Search engine giant and artificial intelligence developer Baidu reported a widened RMB 16.6 billion (USD 2.5 billion) net loss in the third quarter. This was brought on by long-term investment losses, according to the latest financial results released on Wednesday.
The net loss increased by 2,700% compared with the previous quarter, as the company went RMB 18.9 billion (USD 3 billion) in the red, the report said. This was mainly due to a slump in the market value of short video platform Kuaishou.
China’s regulatory campaign has already spooked investors and sent the market caps of traded tech companies into freefall this year. When the clampdown hit short video platforms in August, Kuaishou’s stock price shrank nearly 80% since its Hong Kong IPO and dropped to a low point. Baidu holds a roughly 3.8% stake in Kuaishou.
Baidu reported RMB 31.9 billion (USD 4.95 billion) in quarterly revenue, up 13% year-over-year and beating market estimates. Its robust AI business has balanced out sliding advertising revenue as a result of a crackdown on the tech sector in China, and the company is planning to lean on this new growth engine.
The “Baidu Core” segment, which includes its AI Cloud service, Apollo intelligent driving unit, and B2C products like the Baidu App, earned RMB 24.7 billion (USD 3.83 billion), up 15% from the same period last year. This growth was mainly driven by a 76% YoY surge in cloud and other AI-powered businesses, the company said.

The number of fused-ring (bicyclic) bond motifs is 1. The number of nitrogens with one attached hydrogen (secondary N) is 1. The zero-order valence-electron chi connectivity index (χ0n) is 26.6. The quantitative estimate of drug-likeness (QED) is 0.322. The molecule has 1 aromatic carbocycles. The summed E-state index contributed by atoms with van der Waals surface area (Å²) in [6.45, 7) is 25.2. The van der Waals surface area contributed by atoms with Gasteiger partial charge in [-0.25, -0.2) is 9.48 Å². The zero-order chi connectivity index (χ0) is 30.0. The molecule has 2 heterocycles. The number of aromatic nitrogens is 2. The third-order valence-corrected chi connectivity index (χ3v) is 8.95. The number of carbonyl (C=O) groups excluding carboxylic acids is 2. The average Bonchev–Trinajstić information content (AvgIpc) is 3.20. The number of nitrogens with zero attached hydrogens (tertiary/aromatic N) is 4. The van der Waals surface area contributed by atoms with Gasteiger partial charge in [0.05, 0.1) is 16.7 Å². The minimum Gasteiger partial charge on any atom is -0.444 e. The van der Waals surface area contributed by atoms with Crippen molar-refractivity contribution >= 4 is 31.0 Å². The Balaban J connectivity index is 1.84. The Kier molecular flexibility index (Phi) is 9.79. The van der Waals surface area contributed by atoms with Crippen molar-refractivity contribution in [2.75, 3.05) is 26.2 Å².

Baidu put its proprietary processor Kunlun AI into mass production in 2020, sending the company steps ahead of other tech giants in chip development while a global shortage takes hold. Boosted by its AI development, autonomous driving unit Apollo is now the largest autonomous ride service provider in the world, Baidu’s CEO Robin Li said in a separate letter.
Li expects non-advertising business to make up more than half of Baidu’s revenue in the next three years, Li said.
The largest revenue source of Baidu—online marketing—made up around 79% of Baidu Core and generated RMB 19.5 billion (USD 3.02 billion) in Q3, remaining flat with the previous quarter. Diminished needs from industries like education and real estate have dragged down Baidu’s advertising performance, chief strategy officer Herman Yu said during the earnings call.
Baidu expects its advertising business to remain soft in the next few quarters. Yu said the company’s growth rate may slow in Q4 due to market uncertainties. It also cut back expectations for full-year revenue growth, and expects a 2% to 12% YoY growth rate, down from the 8% to 19% expectation in Q2.
Regulatory woes have weighed down the growth of China’s major internet firms. Tencent, the most valuable tech company in China, posted its slowest quarterly revenue growth since it went public in 2004. One of the world’s largest ad sellers, ByteDance, will report 60% growth in 2021, a rate lower than normal, according to The Information.